Alston Windmills

James ALSTON was born in 1850 arrived in Australia from England with his parents in 1861. He served a 4 year apprenticeship in the iron trade. During  1874 he established a business in Warrnambool, Victoria, operating as a blacksmith and agricultural machinery manufacturer.  Some of his earliest patent's for windmills were issued in 1884. The earliest known patent illustrations show an all metal  open wheel type of mill.  Then in 1886 he patented an all metal windmill with a modern multi sailed wheel. By 1890 hundreds of his windmills were operating in the western districts of Victoria alone and he was well on his way to dominating both the Australian and South African windmill market.

By 1924 there were over 50,000 Alston windmills in use. In the last known issued catalogue for "JAMES ALSTON AND SONS" c1930 he claimed that he was the originator of the all metal curved windmill blade and it would appear that there is some justification for this view.  His own slogan of the period was " I make windmills a special line, not a side show".   

Alston's for much of the life of the company until the outbreak of World War II held the lions share of the Australian windmill market and also exported to countries such as China, India and parts of Africa. James ALSTON's last known windmill related patent was issued in the mid 1930's, but after he died in 1943, the company went into gradual decline, becoming moribund in the 1950's until about 1960 it went into bankruptcy.

This windmill is a later example of the first of the conventional double geared oil bath windmills produced by the firm of 'James Alston & Sons PTY LTD'. It is probably also the earliest of this type of mill produced in Australia. The only other similar windmill which ALSTON may have seen prior to this is the 1915 Aermotor, which presumably came to Australia from the USA in that year. If that is the case however, James ALSTON being the innovator he was, came up with a very different design.

The windmill, apart from the gear box, drew from existing Alston design, so the tower fittings are for a standard mast pipe as used by earlier models like the 'Double Crank' or the 'Gearless'. The wind wheel and tail are also out of the parts box.

An unusual aspect of the design is the oil sump, which is cast in three pieces that are then clamped together into an oil tight unit by the use of exterior bolts. The central casting also held the mast pipe. It continued upwards to the top of the head where its strength was required to hold the tail spar hanger. Other company's mills with support for the spar mounted lower did not require that sort of strength and could use a light metal helmet. The tail hanger arm in the 12 and 14 foot versions was a reinforced triangle instead of the single cast arm used for the smaller mills. ALSTON fitted a pair of tin covers either side of the central casting. The working parts of the mill could all be removed without breaking the joints in the sump. In the case of the hub shaft assembly including the bearings and the pinion gears, all that was required was to unscrew the cap on the nose casting and release the grub screw on the centre bearing.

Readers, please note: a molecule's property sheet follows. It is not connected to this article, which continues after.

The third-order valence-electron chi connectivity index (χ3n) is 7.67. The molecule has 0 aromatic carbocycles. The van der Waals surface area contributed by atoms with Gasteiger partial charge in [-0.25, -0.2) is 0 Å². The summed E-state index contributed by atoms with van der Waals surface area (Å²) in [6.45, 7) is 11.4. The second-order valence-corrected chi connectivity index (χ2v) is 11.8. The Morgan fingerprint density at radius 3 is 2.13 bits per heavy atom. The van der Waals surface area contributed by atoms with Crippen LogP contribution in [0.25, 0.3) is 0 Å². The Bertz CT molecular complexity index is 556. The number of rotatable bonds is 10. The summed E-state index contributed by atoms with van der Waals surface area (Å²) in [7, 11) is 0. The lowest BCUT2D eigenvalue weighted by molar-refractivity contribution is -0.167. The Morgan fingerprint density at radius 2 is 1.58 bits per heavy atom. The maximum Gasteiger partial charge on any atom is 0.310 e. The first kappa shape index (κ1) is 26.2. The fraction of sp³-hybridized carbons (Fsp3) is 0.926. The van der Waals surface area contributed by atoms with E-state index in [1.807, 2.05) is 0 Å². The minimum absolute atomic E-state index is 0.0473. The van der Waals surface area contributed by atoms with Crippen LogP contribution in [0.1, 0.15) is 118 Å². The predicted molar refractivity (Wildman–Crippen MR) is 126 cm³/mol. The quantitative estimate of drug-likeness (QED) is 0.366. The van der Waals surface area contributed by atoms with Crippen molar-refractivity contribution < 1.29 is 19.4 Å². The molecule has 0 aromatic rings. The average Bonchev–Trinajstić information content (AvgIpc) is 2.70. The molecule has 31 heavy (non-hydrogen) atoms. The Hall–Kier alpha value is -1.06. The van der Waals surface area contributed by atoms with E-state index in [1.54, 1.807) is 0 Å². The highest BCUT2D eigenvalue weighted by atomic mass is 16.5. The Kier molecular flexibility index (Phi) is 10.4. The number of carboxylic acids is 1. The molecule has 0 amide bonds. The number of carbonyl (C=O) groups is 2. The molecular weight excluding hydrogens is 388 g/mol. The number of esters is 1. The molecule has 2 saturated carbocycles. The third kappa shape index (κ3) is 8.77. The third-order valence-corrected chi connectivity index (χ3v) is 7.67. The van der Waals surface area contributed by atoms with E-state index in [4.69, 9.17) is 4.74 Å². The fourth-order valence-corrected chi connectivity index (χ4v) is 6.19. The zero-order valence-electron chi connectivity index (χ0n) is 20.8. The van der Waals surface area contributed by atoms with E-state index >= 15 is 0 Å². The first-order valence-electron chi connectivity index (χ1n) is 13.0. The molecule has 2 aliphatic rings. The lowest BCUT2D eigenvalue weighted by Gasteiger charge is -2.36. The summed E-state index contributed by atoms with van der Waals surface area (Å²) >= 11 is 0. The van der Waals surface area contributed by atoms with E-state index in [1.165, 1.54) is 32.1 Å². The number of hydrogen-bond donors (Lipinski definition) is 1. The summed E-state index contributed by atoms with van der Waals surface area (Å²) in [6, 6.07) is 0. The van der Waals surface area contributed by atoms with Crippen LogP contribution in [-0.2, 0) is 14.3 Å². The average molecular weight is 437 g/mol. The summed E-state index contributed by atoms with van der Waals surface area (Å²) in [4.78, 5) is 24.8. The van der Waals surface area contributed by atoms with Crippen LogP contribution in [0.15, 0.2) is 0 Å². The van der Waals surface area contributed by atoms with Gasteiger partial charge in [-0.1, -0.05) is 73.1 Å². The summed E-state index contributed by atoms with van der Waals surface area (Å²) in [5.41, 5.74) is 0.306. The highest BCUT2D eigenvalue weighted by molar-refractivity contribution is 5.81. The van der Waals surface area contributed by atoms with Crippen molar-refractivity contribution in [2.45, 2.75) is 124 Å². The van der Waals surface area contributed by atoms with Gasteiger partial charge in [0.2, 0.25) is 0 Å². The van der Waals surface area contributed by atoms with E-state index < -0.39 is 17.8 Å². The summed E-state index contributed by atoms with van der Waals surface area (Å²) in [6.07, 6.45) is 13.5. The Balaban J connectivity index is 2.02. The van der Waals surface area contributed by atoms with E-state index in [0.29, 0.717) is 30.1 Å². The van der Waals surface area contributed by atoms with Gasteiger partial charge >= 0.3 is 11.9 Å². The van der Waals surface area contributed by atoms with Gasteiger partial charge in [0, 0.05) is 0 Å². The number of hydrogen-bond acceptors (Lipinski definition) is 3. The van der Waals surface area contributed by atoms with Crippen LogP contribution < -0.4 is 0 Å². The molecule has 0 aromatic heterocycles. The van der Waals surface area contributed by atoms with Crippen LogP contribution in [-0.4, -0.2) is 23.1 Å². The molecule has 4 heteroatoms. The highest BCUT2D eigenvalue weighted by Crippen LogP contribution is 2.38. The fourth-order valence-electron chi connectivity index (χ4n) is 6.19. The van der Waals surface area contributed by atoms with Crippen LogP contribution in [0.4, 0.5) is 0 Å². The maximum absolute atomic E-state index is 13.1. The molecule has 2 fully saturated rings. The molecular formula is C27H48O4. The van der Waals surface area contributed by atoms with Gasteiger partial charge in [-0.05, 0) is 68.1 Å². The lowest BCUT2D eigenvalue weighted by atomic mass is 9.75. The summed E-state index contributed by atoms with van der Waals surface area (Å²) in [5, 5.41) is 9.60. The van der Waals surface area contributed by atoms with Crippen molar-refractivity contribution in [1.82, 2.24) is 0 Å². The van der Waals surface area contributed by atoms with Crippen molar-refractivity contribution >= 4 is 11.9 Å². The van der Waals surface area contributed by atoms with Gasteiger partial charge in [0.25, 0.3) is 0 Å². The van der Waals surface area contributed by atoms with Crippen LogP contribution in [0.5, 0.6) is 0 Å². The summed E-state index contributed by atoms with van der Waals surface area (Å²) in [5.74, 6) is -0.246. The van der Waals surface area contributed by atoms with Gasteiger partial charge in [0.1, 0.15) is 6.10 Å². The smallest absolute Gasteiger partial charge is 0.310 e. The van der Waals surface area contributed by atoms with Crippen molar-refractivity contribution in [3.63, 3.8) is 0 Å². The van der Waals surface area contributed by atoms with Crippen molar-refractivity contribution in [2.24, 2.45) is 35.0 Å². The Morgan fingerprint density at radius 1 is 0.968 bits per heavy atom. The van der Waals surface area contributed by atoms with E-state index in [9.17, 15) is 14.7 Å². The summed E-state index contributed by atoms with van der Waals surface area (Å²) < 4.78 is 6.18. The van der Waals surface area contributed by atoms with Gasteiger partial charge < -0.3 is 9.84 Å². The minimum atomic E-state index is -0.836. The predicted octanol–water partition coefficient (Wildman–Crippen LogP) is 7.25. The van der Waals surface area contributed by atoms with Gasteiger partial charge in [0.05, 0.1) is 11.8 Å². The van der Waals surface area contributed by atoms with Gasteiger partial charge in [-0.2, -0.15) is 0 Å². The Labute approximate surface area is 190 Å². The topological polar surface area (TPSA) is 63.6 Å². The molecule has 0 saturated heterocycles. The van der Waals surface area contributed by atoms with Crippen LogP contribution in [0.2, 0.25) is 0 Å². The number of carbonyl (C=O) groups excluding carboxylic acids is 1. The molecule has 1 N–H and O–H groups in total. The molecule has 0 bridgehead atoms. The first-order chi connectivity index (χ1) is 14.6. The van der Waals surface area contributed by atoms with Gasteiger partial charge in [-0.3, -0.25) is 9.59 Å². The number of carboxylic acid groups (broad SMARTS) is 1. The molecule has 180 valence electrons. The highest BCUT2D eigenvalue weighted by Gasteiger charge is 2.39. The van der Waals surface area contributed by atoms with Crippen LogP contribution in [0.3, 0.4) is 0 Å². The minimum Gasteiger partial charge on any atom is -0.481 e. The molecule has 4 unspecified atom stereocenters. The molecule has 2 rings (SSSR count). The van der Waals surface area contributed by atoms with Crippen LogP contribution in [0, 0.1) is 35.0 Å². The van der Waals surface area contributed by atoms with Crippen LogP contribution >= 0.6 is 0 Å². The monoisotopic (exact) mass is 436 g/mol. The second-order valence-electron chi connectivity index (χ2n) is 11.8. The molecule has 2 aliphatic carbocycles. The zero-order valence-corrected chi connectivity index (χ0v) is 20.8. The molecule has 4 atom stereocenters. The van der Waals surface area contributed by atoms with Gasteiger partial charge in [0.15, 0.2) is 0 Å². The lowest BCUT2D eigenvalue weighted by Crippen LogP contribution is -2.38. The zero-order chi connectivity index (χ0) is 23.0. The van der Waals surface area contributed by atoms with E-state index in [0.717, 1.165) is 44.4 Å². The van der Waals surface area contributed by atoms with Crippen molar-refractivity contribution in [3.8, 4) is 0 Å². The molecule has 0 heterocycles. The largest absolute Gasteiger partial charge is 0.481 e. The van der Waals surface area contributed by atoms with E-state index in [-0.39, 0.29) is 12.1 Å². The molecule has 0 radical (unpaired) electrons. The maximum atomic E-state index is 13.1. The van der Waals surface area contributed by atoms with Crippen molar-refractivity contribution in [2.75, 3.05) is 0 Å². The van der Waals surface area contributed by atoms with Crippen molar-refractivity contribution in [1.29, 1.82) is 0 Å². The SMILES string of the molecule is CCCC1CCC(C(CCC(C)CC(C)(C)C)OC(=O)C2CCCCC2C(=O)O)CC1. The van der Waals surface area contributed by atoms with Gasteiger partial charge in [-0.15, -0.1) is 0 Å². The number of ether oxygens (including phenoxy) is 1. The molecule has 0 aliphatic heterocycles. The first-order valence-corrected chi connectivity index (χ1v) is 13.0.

There are a number of quite interesting aspects of this design which are worth looking at. Ball bearings were used for the turntable and for the hub shaft. There is an adjustable plunger oil pump fitted into the crosshead which was used for all sizes. An eccentric bearing, that is set at the factory, locks into place to position the main gear shaft. All gears were machined.

It was originally known as the 1916 model, although it may have only come on the market in 1917. By 1918 this mill was marketed with 8, 10, 12 and 14 foot wind wheels and at that time the smaller two had a choice of 125 or 175 mm strokes, while the larger sizes were equipped with 175 or 225 mm strokes. Both the 12 and 14 foot mills are grouped together in parts illustrations and as the 14 foot mill is sometimes referred to as a "light" mill this may indicate that the same gearbox was used for both wind wheels. The 10 foot was geared at about 3.24 to 1 and the larger mills at 2.9 to 1.

The '1927' windmill (clearly marked on the casting) is actually a revised version which came out long after the original 1916 model, although it may be a variation on what is known as the '1918' model. The basic concept remained the same for all versions, but in the latter two a single pair of guide rods ran through holes bored in the crosshead. The original '1916' versions used a roller on either end of the cross head. Two flat iron guides were bolted on both sides of the central casting to guide each roller. The '1918' model had another change in that it used a nose bearing similar in design to the rear hub shaft bearing. Later when the 1927 version came out, it was equipped with a roller bearing in the nose and had the option of 6, 7 and 8 foot wind wheels. Both of the above only had allowance for a single pump stroke length as against the earlier two in the 1916 model. The head was geared at 3.2 to 1.

There were also a number of small design changes throughout the life of the model and variations can be found in the wind wheel and the anti swivel design which changed in May 1918. The model continued in production until at least 1940.

(Source The Morawa District Historical Society website)